Immunotherapy Advances in 2018
“We are starting to define cancers based on what their genetics tells us and how the immune system sees them,” says AACR President-Elect Elizabeth M. Jaffee, MD.
Jaffe is the Dana and Albert “Cubby” Broccoli professor of oncology and professor of pathology at Johns Hopkins University School of Medicine and the Sidney Kimmel Comprehensive Cancer Center at Johns Hopkins, and associate director of the Bloomberg~Kimmel Institute for Cancer Immunotherapy at Johns Hopkins
She predicts that 2018 will see approval of anti-PD1/PDL1 and anti-CTLA4 antibody therapeutics, as single agents or as combinations, for smaller subsets of different cancers.
“We are going from treating melanoma or lung cancer to treating smaller subsets of genetically linked cancers that have a high mutational burden, where anti-PD1/PDL1 antibodies work very well,” notes Jaffee. She predicts that we might see more biomarkers associated with the immunotherapeutics being approved, in addition to microsatellite instability (MSI)-high tumours.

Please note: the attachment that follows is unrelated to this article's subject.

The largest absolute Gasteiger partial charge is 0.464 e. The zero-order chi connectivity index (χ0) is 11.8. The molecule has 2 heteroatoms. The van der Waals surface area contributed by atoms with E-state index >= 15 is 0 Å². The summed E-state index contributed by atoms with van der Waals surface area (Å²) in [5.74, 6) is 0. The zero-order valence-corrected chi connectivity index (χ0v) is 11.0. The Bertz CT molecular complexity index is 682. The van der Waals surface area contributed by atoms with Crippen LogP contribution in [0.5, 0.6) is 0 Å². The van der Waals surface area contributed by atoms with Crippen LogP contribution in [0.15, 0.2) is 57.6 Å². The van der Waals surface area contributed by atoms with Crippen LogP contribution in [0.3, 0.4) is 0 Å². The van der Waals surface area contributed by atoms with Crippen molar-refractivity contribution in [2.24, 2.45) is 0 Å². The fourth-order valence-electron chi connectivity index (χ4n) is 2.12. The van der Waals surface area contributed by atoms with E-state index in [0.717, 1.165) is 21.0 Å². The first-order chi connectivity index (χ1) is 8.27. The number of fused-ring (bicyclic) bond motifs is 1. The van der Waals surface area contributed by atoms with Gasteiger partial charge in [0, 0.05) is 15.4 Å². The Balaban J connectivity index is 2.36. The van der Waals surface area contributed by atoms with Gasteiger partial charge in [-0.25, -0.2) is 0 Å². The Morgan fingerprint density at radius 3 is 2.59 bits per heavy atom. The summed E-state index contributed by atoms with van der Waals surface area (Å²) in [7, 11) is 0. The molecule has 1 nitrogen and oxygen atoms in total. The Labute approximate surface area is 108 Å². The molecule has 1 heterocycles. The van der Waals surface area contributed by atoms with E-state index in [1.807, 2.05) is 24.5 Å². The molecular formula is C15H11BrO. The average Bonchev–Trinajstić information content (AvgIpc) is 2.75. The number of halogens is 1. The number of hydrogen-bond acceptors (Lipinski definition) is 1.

Jaffee added, among other things, that “We are going to see more immunotherapy combinations being approved this year. I think we are going to see more of that but not just with those two types of antibodies but perhaps with other inhibitors of the immune response. There is a lot of good science coming out right now, and I think we have the right tools to follow up on these advancements to make noticeable progress.”
Precision Medicine Advances in 2018